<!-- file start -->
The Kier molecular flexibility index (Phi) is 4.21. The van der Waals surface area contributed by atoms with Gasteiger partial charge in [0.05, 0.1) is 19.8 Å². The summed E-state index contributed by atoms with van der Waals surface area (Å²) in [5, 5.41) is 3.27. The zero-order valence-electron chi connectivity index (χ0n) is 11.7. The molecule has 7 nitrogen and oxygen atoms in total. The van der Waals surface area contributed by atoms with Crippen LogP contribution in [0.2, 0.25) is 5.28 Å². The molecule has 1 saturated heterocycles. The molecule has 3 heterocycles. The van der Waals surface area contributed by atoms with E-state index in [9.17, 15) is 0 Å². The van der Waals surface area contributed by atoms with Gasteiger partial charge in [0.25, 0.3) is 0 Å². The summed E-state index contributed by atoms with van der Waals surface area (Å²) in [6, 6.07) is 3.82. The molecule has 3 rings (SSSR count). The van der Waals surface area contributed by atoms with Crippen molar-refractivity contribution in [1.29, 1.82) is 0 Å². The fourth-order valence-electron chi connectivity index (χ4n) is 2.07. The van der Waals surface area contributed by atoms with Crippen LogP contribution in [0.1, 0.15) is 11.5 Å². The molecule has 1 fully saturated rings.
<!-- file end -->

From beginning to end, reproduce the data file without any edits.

The Kier molecular flexibility index (Phi) is 4.21. The van der Waals surface area contributed by atoms with Gasteiger partial charge in [0.05, 0.1) is 19.8 Å². The summed E-state index contributed by atoms with van der Waals surface area (Å²) in [5, 5.41) is 3.27. The zero-order valence-electron chi connectivity index (χ0n) is 11.7. The molecule has 7 nitrogen and oxygen atoms in total. The van der Waals surface area contributed by atoms with Crippen LogP contribution in [0.2, 0.25) is 5.28 Å². The molecule has 1 saturated heterocycles. The molecule has 3 heterocycles. The van der Waals surface area contributed by atoms with E-state index in [9.17, 15) is 0 Å². The van der Waals surface area contributed by atoms with Gasteiger partial charge in [0.25, 0.3) is 0 Å². The summed E-state index contributed by atoms with van der Waals surface area (Å²) in [6, 6.07) is 3.82. The molecule has 3 rings (SSSR count). The van der Waals surface area contributed by atoms with Crippen molar-refractivity contribution in [1.29, 1.82) is 0 Å². The fourth-order valence-electron chi connectivity index (χ4n) is 2.07. The van der Waals surface area contributed by atoms with Crippen LogP contribution in [0.1, 0.15) is 11.5 Å². The molecule has 1 fully saturated rings.